IMR Press / FBL / Volume 16 / Issue 3 / DOI: 10.2741/3729

Frontiers in Bioscience-Landmark (FBL) is published by IMR Press from Volume 26 Issue 5 (2021). Previous articles were published by another publisher on a subscription basis, and they are hosted by IMR Press on imrpress.com as a courtesy and upon agreement with Frontiers in Bioscience.

Open Access Article
The neurobiology of APOE in schizophrenia and mood disorders
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1 Rebecca L Cooper Laboratories, Mental Health Research Institute of Victoria, Parkville, Victoria, Victoria 3052, Australia. a.gibbons@mhri.edu.au
2 Department of Psychiatry, The University of Melbourne, Parkville, Victoria 3010, Australia
3 The Centre for Neuroscience, The University of Melbourne, Victoria Australia
4 Department of Anatomy and Cell Biology, The University of Melbourne, Parkville, Victoria 3010, Australia
5 Department of Neuroscience, The University of Nottingham, Nottingham, UK
6 Department of Psychological Medicine, Monash University, Clayton, Victoria 3800, Australia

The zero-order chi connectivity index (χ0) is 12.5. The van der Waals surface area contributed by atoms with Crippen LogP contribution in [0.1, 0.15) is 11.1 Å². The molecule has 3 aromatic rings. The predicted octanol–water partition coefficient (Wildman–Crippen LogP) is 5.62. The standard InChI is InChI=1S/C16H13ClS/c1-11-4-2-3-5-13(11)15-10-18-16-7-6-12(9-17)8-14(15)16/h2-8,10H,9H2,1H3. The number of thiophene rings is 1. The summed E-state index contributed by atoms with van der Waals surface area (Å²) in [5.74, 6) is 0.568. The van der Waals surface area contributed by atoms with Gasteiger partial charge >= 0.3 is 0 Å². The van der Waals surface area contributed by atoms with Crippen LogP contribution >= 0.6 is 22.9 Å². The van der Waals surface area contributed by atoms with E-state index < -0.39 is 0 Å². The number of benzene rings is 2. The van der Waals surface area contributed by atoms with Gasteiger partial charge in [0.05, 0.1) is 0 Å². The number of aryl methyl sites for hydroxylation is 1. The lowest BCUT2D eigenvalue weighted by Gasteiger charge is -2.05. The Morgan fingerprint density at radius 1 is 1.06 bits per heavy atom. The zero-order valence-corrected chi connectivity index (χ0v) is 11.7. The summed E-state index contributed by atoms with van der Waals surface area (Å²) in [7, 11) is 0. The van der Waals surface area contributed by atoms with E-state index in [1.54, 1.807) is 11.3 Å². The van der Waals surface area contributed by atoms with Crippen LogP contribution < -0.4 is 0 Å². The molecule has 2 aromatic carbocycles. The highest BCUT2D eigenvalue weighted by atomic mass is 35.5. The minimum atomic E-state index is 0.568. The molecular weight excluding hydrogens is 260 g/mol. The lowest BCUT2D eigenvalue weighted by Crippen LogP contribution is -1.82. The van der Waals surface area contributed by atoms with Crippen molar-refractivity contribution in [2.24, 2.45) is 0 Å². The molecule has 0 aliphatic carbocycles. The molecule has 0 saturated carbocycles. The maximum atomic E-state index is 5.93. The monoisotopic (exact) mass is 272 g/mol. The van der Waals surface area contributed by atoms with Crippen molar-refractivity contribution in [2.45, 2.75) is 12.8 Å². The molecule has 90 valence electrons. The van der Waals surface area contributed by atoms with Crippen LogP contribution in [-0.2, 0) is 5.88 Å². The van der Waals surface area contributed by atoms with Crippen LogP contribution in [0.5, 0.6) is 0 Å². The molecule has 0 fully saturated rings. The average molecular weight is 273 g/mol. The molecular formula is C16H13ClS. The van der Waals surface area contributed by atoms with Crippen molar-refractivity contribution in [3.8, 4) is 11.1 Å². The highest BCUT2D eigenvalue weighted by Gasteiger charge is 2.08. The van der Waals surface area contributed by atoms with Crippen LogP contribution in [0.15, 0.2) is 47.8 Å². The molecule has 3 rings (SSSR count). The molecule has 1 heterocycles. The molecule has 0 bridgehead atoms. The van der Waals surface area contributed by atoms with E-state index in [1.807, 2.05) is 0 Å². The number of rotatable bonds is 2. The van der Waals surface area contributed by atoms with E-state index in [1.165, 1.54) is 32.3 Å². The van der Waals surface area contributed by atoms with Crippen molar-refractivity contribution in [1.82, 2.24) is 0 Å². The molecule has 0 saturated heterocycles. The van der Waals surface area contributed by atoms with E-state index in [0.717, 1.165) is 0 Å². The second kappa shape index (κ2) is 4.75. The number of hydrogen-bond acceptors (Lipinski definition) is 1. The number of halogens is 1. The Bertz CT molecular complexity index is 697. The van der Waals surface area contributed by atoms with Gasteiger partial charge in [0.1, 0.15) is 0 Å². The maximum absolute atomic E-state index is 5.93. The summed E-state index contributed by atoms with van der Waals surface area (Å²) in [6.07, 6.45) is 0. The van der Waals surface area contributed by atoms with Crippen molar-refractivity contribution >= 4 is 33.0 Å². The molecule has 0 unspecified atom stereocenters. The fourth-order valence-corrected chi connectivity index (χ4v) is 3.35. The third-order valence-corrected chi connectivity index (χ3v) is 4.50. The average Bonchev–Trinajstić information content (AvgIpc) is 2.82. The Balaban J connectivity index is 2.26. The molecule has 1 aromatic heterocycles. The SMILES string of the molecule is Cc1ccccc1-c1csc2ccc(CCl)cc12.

Academic Editor:Elizabeth A. Thomas
Front. Biosci. (Landmark Ed) 2011, 16(3), 962–979; https://doi.org/10.2741/3729
Published: 1 January 2011
Abstract

APOE is a major component of several lipoproteins. In addition to its role as a lipid transport protein APOE also serves a dual role as a glial derived, synaptic signalling molecule and thought to play an important role in synaptic plasticity and cognition. Polymorphisms within the APOE gene have been associated with the incidence of Alzheimer's disease. In light of the similarities in the cognitive deficits experienced in both Alzheimer's disease and schizophrenia as well as the comorbidity of depression in Alzheimer's disease, aberrant APOE signalling has been implicated in the pathologies of schizophrenia and mood disorders. The schizophrenia candidate gene, reelin, also shares common receptors with APOE, further supporting a role for APOE in the pathology of these disorders. This review will summarise the current understanding of the involvement of APOE and its receptors in the symptomatology and pathology of schizophrenia and mood disorders and the implications of this involvement for drug treatment.

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